We are not acting quickly enough on climate change says Director General of the EPA

Date released: Jul 25 2014

  • Ireland is not on track to becoming a low carbon society
  • Our coastline is under increasing threat from climate change
  • We need a clear vision in Ireland for how we generate, supply and use clean energy

“We need a clear vision in Ireland for how we generate, how we supply and how we use clean energy if we are to play our part in lowering emissions of carbon dioxide, mainly from fossil fuels,” according to Laura Burke, Director General of the Environmental Protection Agency. 

“Emissions of carbon dioxide, mainly from fossil fuels, are the big driver of climate change globally, and here in Ireland, where they make up 65% of our emissions.  If we don’t move – and move with urgency - then we will face the consequences of increasingly negative impacts of climate change.”

Ms Burke was speaking at the 34th Annual MacGill Summer School in Glenties, County Donegal.  The theme for the morning session was, 'Climate change is for real – what can and should we do?'  Other speakers on the theme included Dr John Sweeney of NUI Maynooth and George Lee, Environment and Agriculture Correspondent in RTE.

“We need to plan for and we need to move to zero fossil carbon energy in the next thirty years – by 2050 at the latest,” she said. 

“The stone age didn’t end because we ran out of stones.  We now need to think the same way about fossil fuels – the fossil fuel age must end long before the supply runs out.”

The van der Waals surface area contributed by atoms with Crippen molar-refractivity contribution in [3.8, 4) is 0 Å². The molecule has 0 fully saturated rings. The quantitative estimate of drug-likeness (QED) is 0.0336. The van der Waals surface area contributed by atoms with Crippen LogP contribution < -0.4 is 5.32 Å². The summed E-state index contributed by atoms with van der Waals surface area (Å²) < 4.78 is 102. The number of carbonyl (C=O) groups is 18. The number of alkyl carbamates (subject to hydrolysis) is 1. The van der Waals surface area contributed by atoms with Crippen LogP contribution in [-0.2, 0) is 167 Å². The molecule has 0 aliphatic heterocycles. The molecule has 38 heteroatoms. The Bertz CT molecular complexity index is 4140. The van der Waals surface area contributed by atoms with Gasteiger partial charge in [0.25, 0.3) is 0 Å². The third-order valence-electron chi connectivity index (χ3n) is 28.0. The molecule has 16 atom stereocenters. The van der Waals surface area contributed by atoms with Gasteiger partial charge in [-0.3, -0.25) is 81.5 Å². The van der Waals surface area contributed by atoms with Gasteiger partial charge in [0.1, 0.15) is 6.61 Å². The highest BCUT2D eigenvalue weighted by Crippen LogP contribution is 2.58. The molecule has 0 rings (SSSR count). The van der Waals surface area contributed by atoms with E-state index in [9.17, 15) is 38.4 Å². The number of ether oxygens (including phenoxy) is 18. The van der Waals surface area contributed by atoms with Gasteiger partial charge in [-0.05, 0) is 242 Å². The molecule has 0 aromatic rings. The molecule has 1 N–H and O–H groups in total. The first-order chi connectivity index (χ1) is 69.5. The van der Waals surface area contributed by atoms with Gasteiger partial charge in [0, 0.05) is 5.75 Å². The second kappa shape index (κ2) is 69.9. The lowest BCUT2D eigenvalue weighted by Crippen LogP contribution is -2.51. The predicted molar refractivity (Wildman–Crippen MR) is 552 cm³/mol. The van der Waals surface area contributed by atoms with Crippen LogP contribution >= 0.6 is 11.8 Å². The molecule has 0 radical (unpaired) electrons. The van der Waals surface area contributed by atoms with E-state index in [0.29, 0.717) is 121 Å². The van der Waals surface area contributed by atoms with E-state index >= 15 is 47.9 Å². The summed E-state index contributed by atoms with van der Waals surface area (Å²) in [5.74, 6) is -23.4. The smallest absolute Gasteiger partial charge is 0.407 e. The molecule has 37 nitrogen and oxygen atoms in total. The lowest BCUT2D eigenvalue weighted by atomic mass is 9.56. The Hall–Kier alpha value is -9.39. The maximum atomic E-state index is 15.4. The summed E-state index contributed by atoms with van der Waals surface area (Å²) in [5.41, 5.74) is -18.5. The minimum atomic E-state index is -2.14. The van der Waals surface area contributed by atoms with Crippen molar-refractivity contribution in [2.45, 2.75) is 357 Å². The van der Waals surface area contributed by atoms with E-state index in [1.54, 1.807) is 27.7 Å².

The phasing out of fossil fuels has already begun in Ireland.  Renewable energy reduced CO2 emissions by almost two million tonnes in 2012, replacing imported fossil fuels and saving an estimated quarter of a million euro in costs of fuel imports and emissions.  This is nowhere near enough progress Ms Burke said.

“We are not on track to a low carbon society.  At this rate, we are not even on track to meet our targets under the EU Climate and Energy package for 2020.  Missing these targets will entail costs for Ireland, and will also increase the difficulty and the cost of achieving a low carbon economy and society.”

The impacts of climate change are already being felt in Ireland, Ms Burke said, and in the coming years and decades, our coastline will come under ever greater threat because of rising sea levels and other changes in the ocean.

“Changes in the ocean and in sea levels will dominate our climate.  We need to understand the impacts much better than we currently do.  A repeat of this year’s storms, so devastating in parts of Cork and Limerick, would have been even more devastating if they came on top of an additional rise in sea level of 20 or 30 cm.  And even the most optimistic forecast shows our sea level rising by between 26 and 55 cm before the end of the century.”

Ms Burke concluded by saying that business as usual was no longer an option and that we need to see the opportunities for Ireland in moving to a greener and more sustainable economy and society.

“We have to decarbonise our energy systems.  Let’s do that, and let us build up skills and tools that have global reach.  We are already at the forefront of key areas of agriculture and land use research.  Let us use that knowledge and lead the way in climate and food sustainability solutions.  And let us begin to understand that acting on climate change and becoming more sustainable is not a penance or a punishment – it enhances our quality of life individually and collectively, and builds the sustainable economy of the future.”